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TwoBig 48pixels

LaCie Two Big 1TB eSATA drive

A terabyte of hot-swappable storage... on your desk

Secure remote control for conventional and virtual desktops

OK, the Two Big isn't for everyone, as you've most likely figured out by now. But if you're in need of a humongous external drive that performs as fast as an internal SATA drive, then this is the one for you. Sure, there are some limitations of what you can connect an eSATA drive to, but LaCie has already thought of this one and kindly bundles a PCI-X 133 eSATA card with the Two Big. This offers four eSATA ports and is backwards-compatible with 64- and 32-bit PCI slots.

The Two Big also comes supplied with a 2m eSATA cable, a power adaptor, two stands that clip on to the base of the case, and four rubber feet that can be stuck to the case.

TwoBig 3qtr

One advantage that SATA shares with USB and Firewire is that you can add and remove drives without having to set the hard drives up in the motherboard's BIOS. This is handy if you want to use the Two Big to move large amounts of information from one location to another with minimal fuss.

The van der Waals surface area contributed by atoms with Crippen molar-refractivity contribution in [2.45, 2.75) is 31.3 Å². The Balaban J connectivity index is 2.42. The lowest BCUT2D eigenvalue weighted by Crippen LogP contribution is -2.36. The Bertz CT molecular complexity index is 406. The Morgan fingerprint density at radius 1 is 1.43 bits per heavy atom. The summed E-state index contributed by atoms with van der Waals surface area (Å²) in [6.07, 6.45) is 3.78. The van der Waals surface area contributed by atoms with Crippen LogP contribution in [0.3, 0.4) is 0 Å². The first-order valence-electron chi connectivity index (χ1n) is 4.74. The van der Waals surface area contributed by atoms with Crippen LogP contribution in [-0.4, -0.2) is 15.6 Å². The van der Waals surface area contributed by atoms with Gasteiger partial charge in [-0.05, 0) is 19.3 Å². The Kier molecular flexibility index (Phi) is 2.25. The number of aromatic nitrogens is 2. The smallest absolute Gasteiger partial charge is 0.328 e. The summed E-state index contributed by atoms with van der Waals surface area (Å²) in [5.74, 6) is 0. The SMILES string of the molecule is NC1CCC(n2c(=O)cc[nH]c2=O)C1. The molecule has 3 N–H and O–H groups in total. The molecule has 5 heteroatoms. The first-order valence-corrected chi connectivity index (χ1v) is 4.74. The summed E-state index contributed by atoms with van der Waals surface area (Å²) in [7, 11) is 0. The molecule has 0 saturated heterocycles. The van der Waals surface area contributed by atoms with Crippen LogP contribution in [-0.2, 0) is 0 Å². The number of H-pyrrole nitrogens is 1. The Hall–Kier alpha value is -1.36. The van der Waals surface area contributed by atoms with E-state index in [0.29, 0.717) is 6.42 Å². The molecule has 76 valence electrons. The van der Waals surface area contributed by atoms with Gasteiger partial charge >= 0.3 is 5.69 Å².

As LaCie caters mainly for the Mac market - the G5 Power Macs have PCI-X slots ready for LaCie's eSATA card - it makes sense supplying a PCI-X card with the drive. However, for PC users PCI-X is usually only found only in servers or high-end workstations. If you really fancy a desktop board with PCI-X slots then Asus has the P5WDG2-WS which has two of them.

However, it would be much easier to get a motherboard with an eSATA connector already fitted too it, and there are several manufacturers that have offered this for some time now. The other advantage of using a built-in SATA controller is that most of them should offer speed advantages over the add-in card, at least on a PC. For Mac users the add-in card would be the way to go and it should offer much better speeds than the ones I achieved using a standard 32-bit 33MHz PCI slot.

I used the Asus A8R32-MVP Deluxe's on-board eSATA PCI Express controller to run some additional benchmarks to see if a faster interface made any actual difference. The good news is that it did, but not as much as I hoped for.

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